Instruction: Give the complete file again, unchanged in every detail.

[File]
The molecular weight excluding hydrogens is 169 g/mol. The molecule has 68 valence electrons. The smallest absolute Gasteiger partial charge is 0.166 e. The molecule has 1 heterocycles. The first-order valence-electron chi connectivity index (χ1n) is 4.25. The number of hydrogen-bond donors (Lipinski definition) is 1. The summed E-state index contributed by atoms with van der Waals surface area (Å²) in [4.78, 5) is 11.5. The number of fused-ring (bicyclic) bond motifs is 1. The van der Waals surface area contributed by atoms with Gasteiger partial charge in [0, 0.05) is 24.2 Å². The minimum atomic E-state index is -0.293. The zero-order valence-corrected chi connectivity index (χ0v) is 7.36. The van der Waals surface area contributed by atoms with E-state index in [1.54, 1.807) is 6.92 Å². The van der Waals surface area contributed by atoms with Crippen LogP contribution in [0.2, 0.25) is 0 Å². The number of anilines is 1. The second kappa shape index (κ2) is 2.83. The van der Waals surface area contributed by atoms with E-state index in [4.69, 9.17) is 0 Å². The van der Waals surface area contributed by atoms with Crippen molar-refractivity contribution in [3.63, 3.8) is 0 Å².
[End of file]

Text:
The molecular weight excluding hydrogens is 169 g/mol. The molecule has 68 valence electrons. The smallest absolute Gasteiger partial charge is 0.166 e. The molecule has 1 heterocycles. The first-order valence-electron chi connectivity index (χ1n) is 4.25. The number of hydrogen-bond donors (Lipinski definition) is 1. The summed E-state index contributed by atoms with van der Waals surface area (Å²) in [4.78, 5) is 11.5. The number of fused-ring (bicyclic) bond motifs is 1. The van der Waals surface area contributed by atoms with Gasteiger partial charge in [0, 0.05) is 24.2 Å². The minimum atomic E-state index is -0.293. The zero-order valence-corrected chi connectivity index (χ0v) is 7.36. The van der Waals surface area contributed by atoms with E-state index in [1.54, 1.807) is 6.92 Å². The van der Waals surface area contributed by atoms with Crippen LogP contribution in [0.2, 0.25) is 0 Å². The number of anilines is 1. The second kappa shape index (κ2) is 2.83. The van der Waals surface area contributed by atoms with E-state index in [4.69, 9.17) is 0 Å². The van der Waals surface area contributed by atoms with Crippen molar-refractivity contribution in [3.63, 3.8) is 0 Å².